People in my circles are emotionally literate. They share the general wisdom that we should listen to our bodies and lean into our emotions. We all get in our heads too much. Emotion is our heart’s attempt at telling us something. It’s important, and we should listen.
Not all emotions, though, seem to be treated equal. Sad or angry, we should accept. But if we’re feeling anxious, we should breathe, meditate, or take pills.
I’ve observed this difference with interest. What would happen if we treated anxiety not as a trick of our minds, to cure with better breathing techniques, but as a signal of something important, that our heart is trying to bring to consciousness?
Over the past year or so, two similar situations prompted a peak of anxiety. On both occasions, I was invited to run a workshop at a digital conference. Organisers hyped up the marketing – it was going to be grandiose, mind-blowing, ground-breaking. It put pressure on me to do well, of course, and I didn’t mind that. But as a presenter, I had access to the backend, and could see what they weren’t doing.
Experience design was neglected. The team was focused on sleek marketing and putting bums on seats – or eyes on screens. Nobody seemed to think through the details of parallel engagement, break-out rooms, or managing different and unpredictable size groups. As a workshop facilitator, this is where my attention went. Online formats are demanding, and new. Smooth transitions between sessions, group size and matching, all those would be the make or break for participants. I knew that I was unlikely to match the promises made.
The first workshop was a minor bomb. Organisers suggested I design for 100 people. Six turned up. Five of them were friends and colleagues. Second one was a bigger bomb. People kept dropping in and out, cameras off. The technical support person let break-out rooms run for longer than I asked for. And to be frank, my content didn’t match the participants’ expectations or interest.
Looking back, I realise that both times, my anxiety was a clear signal that I should have anticipated disappointment – even pull out. I was placed in a position to keep the promises of shiny marketing, without the means to deliver. I was cast in the role, not of educating and exploring truth, but of keeping up appearances on behalf of someone else.
I’ve been wondering since. What if anxiety was a fine-tuned antenna, signaling collective illusion? Lies create an image of the world distinct from what is true. When discourse is thus splitting representation from reality, we face a choice. Either we maintain the collective illusion, so we can stay connected with the people around. Or we stand up and insist that the emperor is naked, with the risk of finding ourselves ostracised and cast out.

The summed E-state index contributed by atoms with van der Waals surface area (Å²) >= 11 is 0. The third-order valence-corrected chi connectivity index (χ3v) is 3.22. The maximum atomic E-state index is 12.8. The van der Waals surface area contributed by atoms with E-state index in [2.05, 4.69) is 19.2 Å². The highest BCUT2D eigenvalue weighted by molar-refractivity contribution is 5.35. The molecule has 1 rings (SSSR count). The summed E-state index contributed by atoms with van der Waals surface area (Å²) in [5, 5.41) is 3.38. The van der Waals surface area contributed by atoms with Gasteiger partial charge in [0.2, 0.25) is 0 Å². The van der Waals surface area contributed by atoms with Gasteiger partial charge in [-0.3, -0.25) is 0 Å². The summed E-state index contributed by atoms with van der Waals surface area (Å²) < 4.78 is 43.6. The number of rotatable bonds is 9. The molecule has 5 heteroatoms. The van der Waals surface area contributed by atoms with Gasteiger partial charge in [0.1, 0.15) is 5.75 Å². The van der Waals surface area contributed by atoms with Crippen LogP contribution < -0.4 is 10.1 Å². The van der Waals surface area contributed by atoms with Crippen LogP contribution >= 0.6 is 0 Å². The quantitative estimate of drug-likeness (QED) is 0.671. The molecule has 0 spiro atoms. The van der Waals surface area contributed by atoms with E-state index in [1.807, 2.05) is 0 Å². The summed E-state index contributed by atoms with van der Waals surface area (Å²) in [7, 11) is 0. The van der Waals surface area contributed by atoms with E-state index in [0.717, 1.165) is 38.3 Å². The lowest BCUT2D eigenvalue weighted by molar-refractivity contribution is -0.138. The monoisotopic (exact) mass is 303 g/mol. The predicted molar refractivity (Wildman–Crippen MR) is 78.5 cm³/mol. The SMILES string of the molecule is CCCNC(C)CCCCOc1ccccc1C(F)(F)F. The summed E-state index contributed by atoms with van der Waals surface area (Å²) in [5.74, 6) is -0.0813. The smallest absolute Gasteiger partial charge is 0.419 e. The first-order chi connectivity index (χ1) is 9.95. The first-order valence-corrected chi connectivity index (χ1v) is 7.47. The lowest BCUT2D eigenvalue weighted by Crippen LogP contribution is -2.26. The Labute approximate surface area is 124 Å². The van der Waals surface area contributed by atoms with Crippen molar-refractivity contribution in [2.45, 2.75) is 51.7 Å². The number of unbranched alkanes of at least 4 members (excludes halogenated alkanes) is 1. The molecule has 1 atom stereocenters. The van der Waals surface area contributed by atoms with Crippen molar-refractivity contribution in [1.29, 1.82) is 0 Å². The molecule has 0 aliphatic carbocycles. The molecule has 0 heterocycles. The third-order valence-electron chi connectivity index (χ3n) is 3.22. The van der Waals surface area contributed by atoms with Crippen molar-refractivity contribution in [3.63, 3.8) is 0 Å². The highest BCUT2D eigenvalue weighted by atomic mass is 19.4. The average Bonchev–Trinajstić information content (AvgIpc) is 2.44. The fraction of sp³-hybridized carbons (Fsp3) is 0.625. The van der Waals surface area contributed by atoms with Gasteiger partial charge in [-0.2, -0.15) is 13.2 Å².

Anxiety marks a fear about the future. Common wisdom says, ‘it’s not about the now, therefore it’s unreal’. Hence breathing and visualisation techniques. I propose a different diagnosis. Anxiety signals an impossible dilemma – a future-oriented double bind. A collective lie is spreading, and I have to choose between the group or the real. No matter what I decide, the future will be tough. It is wise to fear this future. And maybe, the collective call to chill out is nothing but peer-pressure to keep pretending.
Young people face this anxiety. This is precisely what Great Thunberg and the climate kids are shouting about. A refusal to maintain the collective lie that things will be fine. Old white men in boardrooms and corporate jobs face that same anxiety, but their choice to remain silent is too much a part of their identity to change now, unless everyone changes.
Whether we have a way forward is unsure. But maybe, just maybe, we should all start leaning into this pervasive anxiety. It will not solve our collective disconnection from the real, it will not solve climate issues right away, and it will certainly come with an amount of pain. But only by doing this can we collectively return to the real – and stand a chance of building something worthwhile together.